Climate Next

Jobs—With Benefits
News and commentary about environmental issues.
Nov. 17 2010 6:11 PM

Climate Next


Coal burning power plant. Click image to expand.
Power plant

Thanks to the folks at the Climate Desk for bringing this conversation together, and to Michael Shellenberger and Ted Nordhaus for their introduction.

So much has been written about the inability of policymakers to produce breakthroughs in Copenhagen and Congress that one might think that the only way to address climate change is to pass massively complex bills and treaties. Of course, there are many pathways to cut carbon, and clean-energy advocates in the U.S. have made real progress even as recent legislative efforts have stalled.

Knowing there won't be a climate bill anytime soon doesn't mean we have to start all over again. Before I address the huge global challenge that we all know we need to solve, let me pose an important human one. After reading this exchange of essays, please ask the next person you meet these questions:

  • "Does anyone in your family use an asthma inhaler?"
  • "Is anyone in your family having trouble finding a job?"
  • "When was the last time your family had a discussion about carbon sequestration or cap-and-trade?"


Within those answers is perhaps the most important key to reducing emissions: Politicians and clean-energy advocates musts stop talking about policy and start showing people how clean-energy solutions that are available right now will make their lives better.

Replacing coal-fired power plants with clean energy is a good example of how attacking climate change at a local level can deliver powerful results. The Sierra Club and a diverse coalition of grassroots organizations have already prevented 139 proposed coal plants from being built. Collectively, these grassroots victories have prevented more than 500 million tons of greenhouse gas emissions annually.

The coalition is increasingly focused on replacing the nation's oldest and dirtiest coal plants with clean-energy solutions. The approach uses public health laws like the Clean Air Act to force utilities to clean up coal-burning facilities. Then, at the local level, community leaders and energy advocates show how replacing coal with clean energy is actually cheaper, will stimulate job growth, and improve air and water quality.

The strong investments in energy innovation that Shellenberger and Nordhaus call for will accelerate this trend, but we're already having an impact even without them: Utilities have identified 10,000 megawatts of dirty coal-fired power slated for closure in just the last six months alone. Earlier this week, Arizona Public Service Company announced it would close three more coal plants, adding another 560 megawatts of dirty coal energy soon to come offline.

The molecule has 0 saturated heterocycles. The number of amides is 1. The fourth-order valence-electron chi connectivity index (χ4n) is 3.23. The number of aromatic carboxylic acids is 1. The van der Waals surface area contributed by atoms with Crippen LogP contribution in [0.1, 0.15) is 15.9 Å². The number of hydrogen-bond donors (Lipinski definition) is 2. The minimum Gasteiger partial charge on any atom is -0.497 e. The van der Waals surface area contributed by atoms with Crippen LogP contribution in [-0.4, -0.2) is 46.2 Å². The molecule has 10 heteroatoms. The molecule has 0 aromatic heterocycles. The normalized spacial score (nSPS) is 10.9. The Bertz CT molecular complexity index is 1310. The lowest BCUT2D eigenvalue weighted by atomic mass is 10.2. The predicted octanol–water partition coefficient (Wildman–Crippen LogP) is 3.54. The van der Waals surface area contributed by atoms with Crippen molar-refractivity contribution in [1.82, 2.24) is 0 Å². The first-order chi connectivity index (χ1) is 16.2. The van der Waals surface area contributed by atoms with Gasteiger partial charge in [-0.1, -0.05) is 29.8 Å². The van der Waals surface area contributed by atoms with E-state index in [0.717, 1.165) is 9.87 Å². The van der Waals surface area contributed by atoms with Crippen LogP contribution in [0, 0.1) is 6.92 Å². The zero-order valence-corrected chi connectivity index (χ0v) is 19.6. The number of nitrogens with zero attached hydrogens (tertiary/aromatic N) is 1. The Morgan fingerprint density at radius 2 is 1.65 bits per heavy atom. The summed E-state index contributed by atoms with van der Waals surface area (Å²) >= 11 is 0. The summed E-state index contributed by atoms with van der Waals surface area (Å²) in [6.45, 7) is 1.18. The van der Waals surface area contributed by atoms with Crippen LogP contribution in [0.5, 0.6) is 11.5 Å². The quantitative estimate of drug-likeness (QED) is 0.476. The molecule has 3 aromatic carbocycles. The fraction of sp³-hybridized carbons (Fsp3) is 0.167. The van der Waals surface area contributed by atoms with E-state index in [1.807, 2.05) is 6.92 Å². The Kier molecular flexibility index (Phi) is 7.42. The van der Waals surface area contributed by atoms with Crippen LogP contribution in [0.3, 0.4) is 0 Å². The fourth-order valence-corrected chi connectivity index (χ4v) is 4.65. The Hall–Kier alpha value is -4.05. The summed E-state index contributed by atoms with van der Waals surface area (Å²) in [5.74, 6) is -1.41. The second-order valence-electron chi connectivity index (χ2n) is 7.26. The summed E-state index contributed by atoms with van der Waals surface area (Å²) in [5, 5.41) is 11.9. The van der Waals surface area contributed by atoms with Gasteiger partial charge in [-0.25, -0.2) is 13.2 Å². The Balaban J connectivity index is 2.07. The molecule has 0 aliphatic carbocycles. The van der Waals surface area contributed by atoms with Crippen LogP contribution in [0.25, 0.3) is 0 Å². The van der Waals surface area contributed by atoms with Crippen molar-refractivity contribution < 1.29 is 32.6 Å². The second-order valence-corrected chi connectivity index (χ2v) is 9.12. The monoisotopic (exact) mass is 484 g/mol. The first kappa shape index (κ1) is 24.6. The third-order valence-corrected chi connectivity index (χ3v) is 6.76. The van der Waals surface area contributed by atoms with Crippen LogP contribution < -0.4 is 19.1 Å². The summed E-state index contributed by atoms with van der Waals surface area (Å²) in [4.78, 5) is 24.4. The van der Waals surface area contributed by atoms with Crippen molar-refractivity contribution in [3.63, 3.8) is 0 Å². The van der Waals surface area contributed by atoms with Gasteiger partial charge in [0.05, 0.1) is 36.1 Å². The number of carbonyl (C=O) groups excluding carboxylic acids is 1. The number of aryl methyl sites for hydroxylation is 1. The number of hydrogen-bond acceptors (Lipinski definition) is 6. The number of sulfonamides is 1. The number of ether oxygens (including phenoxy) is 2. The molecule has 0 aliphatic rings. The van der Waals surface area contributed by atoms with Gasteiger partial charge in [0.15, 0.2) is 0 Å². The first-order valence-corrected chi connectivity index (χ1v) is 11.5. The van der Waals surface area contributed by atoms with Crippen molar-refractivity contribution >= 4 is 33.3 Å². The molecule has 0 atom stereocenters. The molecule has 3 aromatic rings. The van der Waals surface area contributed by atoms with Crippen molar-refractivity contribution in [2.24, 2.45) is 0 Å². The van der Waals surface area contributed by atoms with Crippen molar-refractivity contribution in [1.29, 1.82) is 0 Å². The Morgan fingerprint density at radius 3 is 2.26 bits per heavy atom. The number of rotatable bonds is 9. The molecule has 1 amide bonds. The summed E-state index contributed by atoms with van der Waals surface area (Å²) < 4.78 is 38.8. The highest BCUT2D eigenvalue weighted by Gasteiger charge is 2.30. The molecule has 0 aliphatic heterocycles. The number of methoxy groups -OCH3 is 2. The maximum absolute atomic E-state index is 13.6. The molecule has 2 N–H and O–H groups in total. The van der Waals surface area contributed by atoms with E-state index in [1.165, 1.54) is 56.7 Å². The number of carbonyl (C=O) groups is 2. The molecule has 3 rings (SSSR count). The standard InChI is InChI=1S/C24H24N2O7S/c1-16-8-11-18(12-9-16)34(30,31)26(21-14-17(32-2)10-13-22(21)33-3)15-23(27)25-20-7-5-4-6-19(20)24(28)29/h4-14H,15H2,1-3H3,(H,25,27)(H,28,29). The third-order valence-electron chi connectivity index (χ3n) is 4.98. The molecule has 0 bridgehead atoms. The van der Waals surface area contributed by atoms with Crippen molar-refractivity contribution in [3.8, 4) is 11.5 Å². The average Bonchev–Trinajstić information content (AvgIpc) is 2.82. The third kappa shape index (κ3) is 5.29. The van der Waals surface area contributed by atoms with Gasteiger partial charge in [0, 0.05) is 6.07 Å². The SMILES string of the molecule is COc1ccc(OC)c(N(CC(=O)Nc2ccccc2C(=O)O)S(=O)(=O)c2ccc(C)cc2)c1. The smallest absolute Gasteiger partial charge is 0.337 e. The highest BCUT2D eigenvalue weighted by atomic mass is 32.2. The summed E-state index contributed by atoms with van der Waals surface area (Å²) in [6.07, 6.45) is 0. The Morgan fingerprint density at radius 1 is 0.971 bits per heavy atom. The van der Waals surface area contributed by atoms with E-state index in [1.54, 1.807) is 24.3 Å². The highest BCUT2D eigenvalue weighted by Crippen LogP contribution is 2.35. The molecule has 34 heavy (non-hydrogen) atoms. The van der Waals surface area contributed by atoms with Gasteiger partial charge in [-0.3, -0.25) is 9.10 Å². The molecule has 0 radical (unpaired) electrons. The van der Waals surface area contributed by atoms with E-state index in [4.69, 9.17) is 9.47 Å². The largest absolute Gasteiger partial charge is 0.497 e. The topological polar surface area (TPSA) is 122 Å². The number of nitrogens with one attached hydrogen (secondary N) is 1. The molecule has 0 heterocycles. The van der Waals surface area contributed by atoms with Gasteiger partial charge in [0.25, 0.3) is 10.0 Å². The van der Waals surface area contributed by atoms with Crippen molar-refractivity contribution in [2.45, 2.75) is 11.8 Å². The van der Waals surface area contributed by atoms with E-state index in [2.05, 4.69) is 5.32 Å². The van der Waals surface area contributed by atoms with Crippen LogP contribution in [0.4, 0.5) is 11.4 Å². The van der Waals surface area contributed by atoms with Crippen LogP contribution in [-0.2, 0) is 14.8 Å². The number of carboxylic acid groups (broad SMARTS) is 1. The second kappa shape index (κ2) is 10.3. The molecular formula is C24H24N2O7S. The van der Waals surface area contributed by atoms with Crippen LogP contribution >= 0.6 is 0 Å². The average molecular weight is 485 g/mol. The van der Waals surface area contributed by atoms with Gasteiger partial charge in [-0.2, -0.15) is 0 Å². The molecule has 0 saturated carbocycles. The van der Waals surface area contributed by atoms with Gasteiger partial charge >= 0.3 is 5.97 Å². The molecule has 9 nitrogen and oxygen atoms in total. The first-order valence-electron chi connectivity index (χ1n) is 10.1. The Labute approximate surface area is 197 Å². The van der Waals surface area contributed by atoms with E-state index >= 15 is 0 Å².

At least one-third of existing coal plant generation could be retired and replaced with clean energy within this decade. Reaching that goal—state by state and community by community—won't require any new legislation. But it will require popular support. The people living in those communities will rightly demand to see how rather than taking something away, we're delivering something better: clean-energy jobs, healthier communities, energy security, safer drinking water, and cleaner air (not to mention giving ourselves a fighting chance against climate change).

Consider Delaware. A few years ago, community groups there defeated a proposal for a new coal plant and then took aim at the state's existing fleet. As part of negotiations to phase out these plants, the company that proposed the plant, NRG Energy, agreed to provide specialized training for current employees so they could transition to work at the planned offshore wind farm or in other clean-energy jobs. This shows we can cut emissions, create jobs, and take care of workers at the same time.

The link between politics, economy, and ecology was highlighted on Nov. 2 in California with the defeat of Proposition 23, a ballot initiative bankrolled by out-of-state oil companies that would have rolled back the state's landmark climate bill until unemployment dropped below 5.5 percent for a year. Because we could point to existing green jobs and to industries that the proposition would kill, voters overwhelmingly rejected it. And that's in a state with the third-highest unemployment in the nation.

As we address one of the greatest challenges humanity has ever faced, it's important to remember that fighting climate change isn't just an obligation, it's an opportunity. In Delaware, California, and across the country, voters and policymakers are realizing that we should invest in energy savings and clean energy not in spite of the economic downturn, but because of it.


This story was produced by Slate for the Climate Desk collaboration.

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